American Life in Poetry: Column 044
BY TED KOOSER, U.S. POET LAUREATE
Unlike the calculated expressions of feeling common to its human masters, there is nothing disingenuous about the way a dog praises, celebrates, frets or mourns. In this poem David Baker gives us just such an endearing mutt.
Up the dog bounds to the window, baying
like a basset his doleful, tearing sounds
from the belly, as if mourning a dead king,
and now he's howling like a beagle — yips, brays,
gagging growls — and scratching the sill paintless,
that's how much he's missed you, the two of you,
both of you, mother and daughter, my wife
and child. All week he's curled at my feet,
warming himself and me watching more TV,
or wandered the lonely rooms, my dog shadow,
who like a poodle now hops, amped-up windup
maniac yo-yo with matted curls and snot nose
smearing the panes, having heard another car
like yours taking its grinding turn down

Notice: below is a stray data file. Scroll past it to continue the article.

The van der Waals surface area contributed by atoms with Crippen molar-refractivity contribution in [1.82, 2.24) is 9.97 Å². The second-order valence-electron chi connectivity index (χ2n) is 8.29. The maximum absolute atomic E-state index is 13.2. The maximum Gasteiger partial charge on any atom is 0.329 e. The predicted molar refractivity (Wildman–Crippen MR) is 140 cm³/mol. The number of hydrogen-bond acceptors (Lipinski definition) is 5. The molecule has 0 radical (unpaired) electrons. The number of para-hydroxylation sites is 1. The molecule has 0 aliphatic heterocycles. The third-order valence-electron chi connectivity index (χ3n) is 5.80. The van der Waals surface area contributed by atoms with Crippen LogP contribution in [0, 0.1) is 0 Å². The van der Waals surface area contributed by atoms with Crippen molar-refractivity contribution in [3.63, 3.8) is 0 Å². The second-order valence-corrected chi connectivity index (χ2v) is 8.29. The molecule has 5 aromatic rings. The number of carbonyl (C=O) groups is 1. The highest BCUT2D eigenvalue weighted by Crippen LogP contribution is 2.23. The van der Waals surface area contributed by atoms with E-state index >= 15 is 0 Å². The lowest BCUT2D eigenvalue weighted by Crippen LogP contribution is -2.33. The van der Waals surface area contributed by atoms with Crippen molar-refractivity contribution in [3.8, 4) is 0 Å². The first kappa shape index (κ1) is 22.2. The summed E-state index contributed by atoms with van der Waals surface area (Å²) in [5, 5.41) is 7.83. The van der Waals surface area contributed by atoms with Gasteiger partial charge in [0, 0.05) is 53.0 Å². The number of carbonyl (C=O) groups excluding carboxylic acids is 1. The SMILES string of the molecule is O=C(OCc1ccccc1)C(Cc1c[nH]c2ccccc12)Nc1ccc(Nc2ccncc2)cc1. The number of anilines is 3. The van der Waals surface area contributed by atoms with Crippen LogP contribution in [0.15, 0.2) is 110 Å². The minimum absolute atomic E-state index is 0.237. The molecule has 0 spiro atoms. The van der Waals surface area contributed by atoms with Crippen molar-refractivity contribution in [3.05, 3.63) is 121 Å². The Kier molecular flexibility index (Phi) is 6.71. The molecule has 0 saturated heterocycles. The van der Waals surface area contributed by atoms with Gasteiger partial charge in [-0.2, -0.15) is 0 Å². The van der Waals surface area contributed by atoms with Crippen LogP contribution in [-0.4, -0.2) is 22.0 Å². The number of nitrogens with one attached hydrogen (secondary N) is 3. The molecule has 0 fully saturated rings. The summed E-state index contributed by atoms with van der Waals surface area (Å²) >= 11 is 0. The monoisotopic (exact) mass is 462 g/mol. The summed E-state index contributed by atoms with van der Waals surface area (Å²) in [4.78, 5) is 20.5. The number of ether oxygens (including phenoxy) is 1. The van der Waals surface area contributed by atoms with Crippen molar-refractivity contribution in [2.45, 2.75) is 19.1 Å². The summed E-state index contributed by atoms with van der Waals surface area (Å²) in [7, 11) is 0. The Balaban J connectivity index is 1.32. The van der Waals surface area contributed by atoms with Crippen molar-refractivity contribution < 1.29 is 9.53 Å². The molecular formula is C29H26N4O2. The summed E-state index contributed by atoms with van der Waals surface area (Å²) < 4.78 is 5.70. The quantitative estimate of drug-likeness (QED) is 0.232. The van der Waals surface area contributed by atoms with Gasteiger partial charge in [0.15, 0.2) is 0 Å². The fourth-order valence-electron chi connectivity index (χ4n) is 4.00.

our block, or a school bus, or bird-squawk,
that's how much he's missed you, good dog,
companion dog, dog-of-all-types, most excellent dog
I told you once and for all we should never get.
Reprinted from "The Southeast Review," Vol. 23, No. 2, 2005, by permission of the author, whose newest book of poetry is "Midwest Eclogue," W. W. Norton (2005). Copyright © 2005 by David Baker. This weekly column is supported by The Poetry Foundation, The Library of Congress, and the Department of English at the University of Nebraska, Lincoln. This column does not accept unsolicited poetry.